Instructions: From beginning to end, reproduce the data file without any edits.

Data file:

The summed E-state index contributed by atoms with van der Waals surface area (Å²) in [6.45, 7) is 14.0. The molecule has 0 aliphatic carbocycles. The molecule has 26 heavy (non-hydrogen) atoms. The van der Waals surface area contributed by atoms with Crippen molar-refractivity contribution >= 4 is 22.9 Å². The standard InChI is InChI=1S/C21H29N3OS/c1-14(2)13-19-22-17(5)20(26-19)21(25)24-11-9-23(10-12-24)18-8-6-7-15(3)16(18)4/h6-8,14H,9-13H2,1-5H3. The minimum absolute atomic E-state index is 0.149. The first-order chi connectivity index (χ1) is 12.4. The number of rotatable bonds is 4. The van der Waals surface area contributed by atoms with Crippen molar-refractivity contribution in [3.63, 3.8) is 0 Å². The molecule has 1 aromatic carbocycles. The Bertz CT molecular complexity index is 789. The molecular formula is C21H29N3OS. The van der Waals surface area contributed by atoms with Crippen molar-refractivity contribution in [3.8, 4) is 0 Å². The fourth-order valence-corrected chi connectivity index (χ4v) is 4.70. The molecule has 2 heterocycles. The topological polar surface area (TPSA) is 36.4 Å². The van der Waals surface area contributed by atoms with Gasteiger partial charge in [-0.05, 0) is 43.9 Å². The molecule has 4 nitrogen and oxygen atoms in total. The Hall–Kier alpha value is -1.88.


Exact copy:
The summed E-state index contributed by atoms with van der Waals surface area (Å²) in [6.45, 7) is 14.0. The molecule has 0 aliphatic carbocycles. The molecule has 26 heavy (non-hydrogen) atoms. The van der Waals surface area contributed by atoms with Crippen molar-refractivity contribution >= 4 is 22.9 Å². The standard InChI is InChI=1S/C21H29N3OS/c1-14(2)13-19-22-17(5)20(26-19)21(25)24-11-9-23(10-12-24)18-8-6-7-15(3)16(18)4/h6-8,14H,9-13H2,1-5H3. The minimum absolute atomic E-state index is 0.149. The first-order chi connectivity index (χ1) is 12.4. The number of rotatable bonds is 4. The van der Waals surface area contributed by atoms with Crippen molar-refractivity contribution in [3.63, 3.8) is 0 Å². The molecule has 1 aromatic carbocycles. The Bertz CT molecular complexity index is 789. The molecular formula is C21H29N3OS. The van der Waals surface area contributed by atoms with Crippen molar-refractivity contribution in [3.8, 4) is 0 Å². The fourth-order valence-corrected chi connectivity index (χ4v) is 4.70. The molecule has 2 heterocycles. The topological polar surface area (TPSA) is 36.4 Å². The van der Waals surface area contributed by atoms with Gasteiger partial charge in [-0.05, 0) is 43.9 Å². The molecule has 4 nitrogen and oxygen atoms in total. The Hall–Kier alpha value is -1.88.